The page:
Since 2000 recruitment of professional seagoing officers has doubled, and the UK owned and registered fleets have grown three and six fold respectively. Shipping now earns £1.5 million every hour of every day for the UK economy. None of this would have been possible without the tonnage tax.
What is the tonnage tax?
The tonnage tax allows companies ‘commercially and strategically managed’ within the UK to have their taxable profits from shipping activities determined according to the carrying capacity of the ships in their fleet.
Introduced in the year 2000, this system reflects the norm in many other countries throughout the world and is explicitly approved under the EU’s state aid policy. The UK regime is unusual in that companies must commit to train new recruits every year, to nurture and protect UK talent.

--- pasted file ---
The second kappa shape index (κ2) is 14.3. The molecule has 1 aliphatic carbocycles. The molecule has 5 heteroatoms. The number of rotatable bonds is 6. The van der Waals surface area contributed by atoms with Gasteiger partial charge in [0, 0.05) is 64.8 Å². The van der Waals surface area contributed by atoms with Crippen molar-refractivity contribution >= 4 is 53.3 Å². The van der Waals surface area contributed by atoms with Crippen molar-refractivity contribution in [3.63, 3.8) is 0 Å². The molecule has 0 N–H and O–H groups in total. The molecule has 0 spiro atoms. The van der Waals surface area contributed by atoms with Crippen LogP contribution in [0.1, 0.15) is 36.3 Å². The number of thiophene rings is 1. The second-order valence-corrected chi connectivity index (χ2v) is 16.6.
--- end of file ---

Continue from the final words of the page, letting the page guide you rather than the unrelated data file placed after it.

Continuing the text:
The tonnage tax aims to create a positive fiscal environment both to keep shipping companies within the UK and to create an incentive for inward investors. This generates jobs, retains skills and contributes to economic growth.
The impact of UK tonnage tax
In the last quarter of the twentieth century, both the UK fleet and the number of seafarers were in long-term decline. Since 2000:
- UK-owned fleet has grown by almost three times
- UK-registered fleet – albeit from a very low base – has grown by more than six times
- number of new entrant officer trainees has more than doubled
- shipping industry’s contribution to UK GDP has been 2-3 times as large as it would otherwise have been
- this additional activity supports around 70,000 extra jobs in the UK.
For further information on the tonnage tax, including its history, key statistics and an outline of the challenges faced by the regime, a Maritime UK pamphlet is available for download.
Maritime UK: The success of the tonnage tax